Like most NSF-funded Research Experience for Undergraduates (REU) programs, the REU on Sustainable Land and Water Resources (REU SLAWR) had to choose between a virtual experience in summer 2020, or cancellation of the program due to the Covid19 pandemic. The REU SLAWR was restructured into a modular online program designed to meet the same program goals that have shaped the REU SLAWR over the past 11 years. Using program evaluations from 2011-2019, the authors will compare the results from 2020 to build knowledge on how the REU experience in 2020 was differently structured to meet the need for a virtual program, the impact this had on participant and mentor outcomes, and what can be learned for future REU programs. This provides valuable information for creating accessibility to the REU experience. The REU usually takes place at three locations (Salish Kootenai College, MT; at the Univ. of Minnesota in Mpls. and Duluth, MN). The program is centered on tribally-focused Community-based Participatory Research (CBPR), and is a place-based REU. The REU SLAWR has always incorporated a virtual experience designed to create cross-team socialization, community-building, and widen participants’ interest and knowledge about projects incorporating tribal CBPR. Summer 2020 immersed students, mentors, and tribal partners in a virtual learning environment. The PIs explored new methods for running an REU with virtual technology that will be incorporated in future programs for richer cross-team collaboration. A focus of the REU SLAWR has been to increase participants’ abilities to work on diverse teams. Collaborating virtually across distances is a skill all researchers need. Training in this can benefit next-generation researchers and STEM workers. One aspect of concern and interest is the impact of redesigning the research projects to make them possible to conduct in a virtual space. The projects were fundamentally different than previous years, with many focusing on using pre-existing data. While there were negative impacts in some aspects of building research skills (i.e., little exposure to field or lab work), other aspects (i.e., computational modeling, communicating science) showed gains. The authors explore both the limits and possibilities inherent in virtual collaboration in research for undergraduate students.
The objective of the study is to assess the familiarity and the use of preprint servers by researchers to share their work. Data collection was conducted by Wiley through an online survey in May and June 2020. 44% of survey respondents (out of a total of 1,905) indicated they are not at all familiar with preprint servers. Most of the researchers surveyed indicated multiple reasons to upload their research on a preprint server. The most popular reasons were to get feedback on their work (46%) and for faster dissemination of their research (45%). 55% of respondents indicated that they have never uploaded any research outputs on preprint servers. This study and our key findings show that there is a need to share the benefits of preprints and to explain to researchers how servers work.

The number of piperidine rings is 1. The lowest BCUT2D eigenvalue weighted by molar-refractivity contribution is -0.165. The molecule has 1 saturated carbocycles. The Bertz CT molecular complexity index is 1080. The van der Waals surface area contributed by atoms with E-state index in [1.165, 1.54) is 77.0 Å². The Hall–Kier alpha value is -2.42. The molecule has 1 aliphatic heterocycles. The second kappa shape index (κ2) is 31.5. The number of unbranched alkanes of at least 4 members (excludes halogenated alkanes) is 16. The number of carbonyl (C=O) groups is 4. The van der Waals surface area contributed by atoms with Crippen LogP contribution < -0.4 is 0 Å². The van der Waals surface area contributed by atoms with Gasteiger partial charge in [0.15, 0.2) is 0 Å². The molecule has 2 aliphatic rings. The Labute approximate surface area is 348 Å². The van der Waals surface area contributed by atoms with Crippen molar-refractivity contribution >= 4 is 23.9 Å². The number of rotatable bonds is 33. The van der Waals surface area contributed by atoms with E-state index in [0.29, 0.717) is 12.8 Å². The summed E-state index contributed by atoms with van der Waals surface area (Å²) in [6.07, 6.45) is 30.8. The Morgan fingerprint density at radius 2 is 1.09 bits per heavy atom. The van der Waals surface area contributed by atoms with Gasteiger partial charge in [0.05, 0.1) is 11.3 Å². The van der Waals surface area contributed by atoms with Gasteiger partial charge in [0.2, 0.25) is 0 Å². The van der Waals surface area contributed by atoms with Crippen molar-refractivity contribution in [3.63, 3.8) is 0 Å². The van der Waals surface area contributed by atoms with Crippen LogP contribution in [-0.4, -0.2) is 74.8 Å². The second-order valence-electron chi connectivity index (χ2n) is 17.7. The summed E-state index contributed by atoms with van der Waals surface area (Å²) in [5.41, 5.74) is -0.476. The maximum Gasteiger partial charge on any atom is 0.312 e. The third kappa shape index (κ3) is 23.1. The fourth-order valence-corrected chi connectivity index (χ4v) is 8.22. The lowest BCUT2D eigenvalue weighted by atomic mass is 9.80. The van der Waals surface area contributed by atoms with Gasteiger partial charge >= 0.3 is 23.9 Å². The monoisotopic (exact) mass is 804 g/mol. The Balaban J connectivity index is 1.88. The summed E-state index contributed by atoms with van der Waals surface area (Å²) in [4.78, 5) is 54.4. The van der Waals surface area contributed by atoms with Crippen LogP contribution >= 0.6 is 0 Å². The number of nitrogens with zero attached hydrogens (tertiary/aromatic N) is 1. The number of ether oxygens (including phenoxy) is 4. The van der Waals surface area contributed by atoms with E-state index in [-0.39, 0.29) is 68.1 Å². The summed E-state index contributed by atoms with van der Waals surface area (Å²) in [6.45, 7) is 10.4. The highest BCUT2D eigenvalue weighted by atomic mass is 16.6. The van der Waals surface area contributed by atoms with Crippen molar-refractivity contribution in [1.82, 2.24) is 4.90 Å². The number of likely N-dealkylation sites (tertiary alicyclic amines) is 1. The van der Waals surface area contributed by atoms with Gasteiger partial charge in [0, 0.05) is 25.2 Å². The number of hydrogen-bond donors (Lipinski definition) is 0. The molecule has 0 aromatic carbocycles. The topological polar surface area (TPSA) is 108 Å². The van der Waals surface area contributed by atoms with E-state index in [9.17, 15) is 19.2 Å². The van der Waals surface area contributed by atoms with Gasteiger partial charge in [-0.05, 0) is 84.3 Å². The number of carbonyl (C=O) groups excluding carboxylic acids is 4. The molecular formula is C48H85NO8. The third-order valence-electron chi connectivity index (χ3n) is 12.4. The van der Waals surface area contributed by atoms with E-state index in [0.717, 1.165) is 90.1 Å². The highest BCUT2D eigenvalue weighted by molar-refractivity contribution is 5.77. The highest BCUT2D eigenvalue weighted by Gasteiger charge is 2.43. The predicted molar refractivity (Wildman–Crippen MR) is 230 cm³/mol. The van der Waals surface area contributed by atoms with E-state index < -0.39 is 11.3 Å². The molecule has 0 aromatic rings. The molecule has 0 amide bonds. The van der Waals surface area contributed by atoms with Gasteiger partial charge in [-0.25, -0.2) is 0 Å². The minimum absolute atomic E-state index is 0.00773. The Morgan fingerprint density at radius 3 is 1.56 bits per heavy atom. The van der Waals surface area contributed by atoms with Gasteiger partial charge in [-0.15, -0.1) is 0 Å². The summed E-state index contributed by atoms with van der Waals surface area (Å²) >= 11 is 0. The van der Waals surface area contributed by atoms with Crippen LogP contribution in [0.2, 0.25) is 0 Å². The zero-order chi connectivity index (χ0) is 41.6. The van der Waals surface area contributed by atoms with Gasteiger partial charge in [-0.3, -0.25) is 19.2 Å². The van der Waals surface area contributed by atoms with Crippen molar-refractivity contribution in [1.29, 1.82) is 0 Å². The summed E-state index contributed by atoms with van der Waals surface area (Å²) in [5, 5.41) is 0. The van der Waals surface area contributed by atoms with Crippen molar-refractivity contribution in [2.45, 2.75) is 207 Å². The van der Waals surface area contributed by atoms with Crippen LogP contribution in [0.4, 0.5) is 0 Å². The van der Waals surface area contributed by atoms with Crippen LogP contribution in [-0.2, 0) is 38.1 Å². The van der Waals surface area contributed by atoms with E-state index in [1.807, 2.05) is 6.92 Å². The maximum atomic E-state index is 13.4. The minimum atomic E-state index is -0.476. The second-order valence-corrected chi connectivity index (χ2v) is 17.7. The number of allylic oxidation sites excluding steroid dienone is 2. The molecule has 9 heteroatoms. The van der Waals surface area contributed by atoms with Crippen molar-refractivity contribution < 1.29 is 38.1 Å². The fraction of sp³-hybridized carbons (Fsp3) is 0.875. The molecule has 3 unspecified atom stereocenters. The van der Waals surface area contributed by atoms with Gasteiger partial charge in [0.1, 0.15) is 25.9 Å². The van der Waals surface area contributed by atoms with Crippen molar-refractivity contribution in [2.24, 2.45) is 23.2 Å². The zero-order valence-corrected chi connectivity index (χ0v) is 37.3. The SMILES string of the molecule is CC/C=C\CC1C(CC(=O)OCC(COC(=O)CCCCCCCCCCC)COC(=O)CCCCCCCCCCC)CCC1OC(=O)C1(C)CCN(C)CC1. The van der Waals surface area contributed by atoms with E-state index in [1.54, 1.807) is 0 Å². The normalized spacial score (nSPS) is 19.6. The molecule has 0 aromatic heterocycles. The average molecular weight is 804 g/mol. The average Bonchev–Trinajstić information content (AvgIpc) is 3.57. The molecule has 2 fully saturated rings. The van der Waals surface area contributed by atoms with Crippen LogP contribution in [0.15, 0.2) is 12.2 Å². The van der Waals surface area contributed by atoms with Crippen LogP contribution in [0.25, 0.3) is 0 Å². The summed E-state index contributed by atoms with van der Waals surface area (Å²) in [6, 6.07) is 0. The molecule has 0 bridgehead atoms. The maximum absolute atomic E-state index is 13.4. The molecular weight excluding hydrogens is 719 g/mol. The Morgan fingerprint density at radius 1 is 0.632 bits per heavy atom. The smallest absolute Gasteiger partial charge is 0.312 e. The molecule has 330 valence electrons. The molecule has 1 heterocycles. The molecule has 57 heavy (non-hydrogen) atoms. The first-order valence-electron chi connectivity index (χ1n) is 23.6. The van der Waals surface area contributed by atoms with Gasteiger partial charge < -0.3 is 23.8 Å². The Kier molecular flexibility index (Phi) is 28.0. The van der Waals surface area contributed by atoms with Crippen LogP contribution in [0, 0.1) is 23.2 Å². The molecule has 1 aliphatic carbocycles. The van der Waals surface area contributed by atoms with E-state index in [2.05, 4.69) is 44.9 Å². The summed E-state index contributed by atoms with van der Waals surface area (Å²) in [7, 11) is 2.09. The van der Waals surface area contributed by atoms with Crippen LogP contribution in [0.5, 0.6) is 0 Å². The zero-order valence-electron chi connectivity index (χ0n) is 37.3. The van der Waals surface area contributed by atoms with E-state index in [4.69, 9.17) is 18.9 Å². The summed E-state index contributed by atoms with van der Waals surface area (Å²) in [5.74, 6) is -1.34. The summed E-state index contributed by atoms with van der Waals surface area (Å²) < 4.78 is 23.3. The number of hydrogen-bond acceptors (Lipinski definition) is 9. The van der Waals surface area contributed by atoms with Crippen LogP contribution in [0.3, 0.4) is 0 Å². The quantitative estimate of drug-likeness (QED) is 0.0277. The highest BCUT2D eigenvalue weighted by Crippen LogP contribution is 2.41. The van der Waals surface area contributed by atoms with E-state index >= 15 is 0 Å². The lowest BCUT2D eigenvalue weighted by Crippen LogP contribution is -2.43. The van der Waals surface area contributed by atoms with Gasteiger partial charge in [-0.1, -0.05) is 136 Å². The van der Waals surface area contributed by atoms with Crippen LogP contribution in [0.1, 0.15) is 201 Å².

A globally interactive geo-socioeconomic revolution will be necessary in order to sustainably resource our continued our ways of life and be able to expand beyond to the next giant leap of human progression and evolution. Applied comprehensive integrated changes coupled with a global collaboration invested in over-reaching environmental goals incorporating both the public and private sectors are at the crux of properly upgrading infrastructures and societies. Positive non-biased re-engineering of our societies and their governing laws, policies and economies must include two underlying principles- transparency and environmental transformation. These two founding principles are the Great Green Reset’s scaffolding meant to address a lexicon of constantly revolving and evolving socioeconomic, political, and environmental issues. By integrating environmental sustainability and reclamation in conjunction with promoting biodiversity, We, being a socially accepting, fair, safe and healthy Peoples, can progress confidently into the Fourth Industrial Revolution knowing that at this juncture in human history and time, “We actively took a global stance choosing to make the correct decisions for the successful continuation and advancement of our species and its way of life so our future generations may experience the same lush biodiversity on Earth that we so heavily rely on for our existence”. To gain the public trust, transparency and environmental transformation are the core underlying principles that create a scaffolding of sound, logical, common-sense science policies that legislative decisions are built around. Along with developing national and international science policy frameworks centered around a healthier, greener, smarter future, legislators should reap the deep benefits of having a highly qualified transdisciplinary science team dedicated to consulting with indigenous peoples, local communities, and key experts to provide unbiased opportunity to re-imagine and re-engineer science policy promoting fair socioeconomic equitable equality at all levels of interaction on local, national, and international framework scales. All this must be envisioned within a circular economy.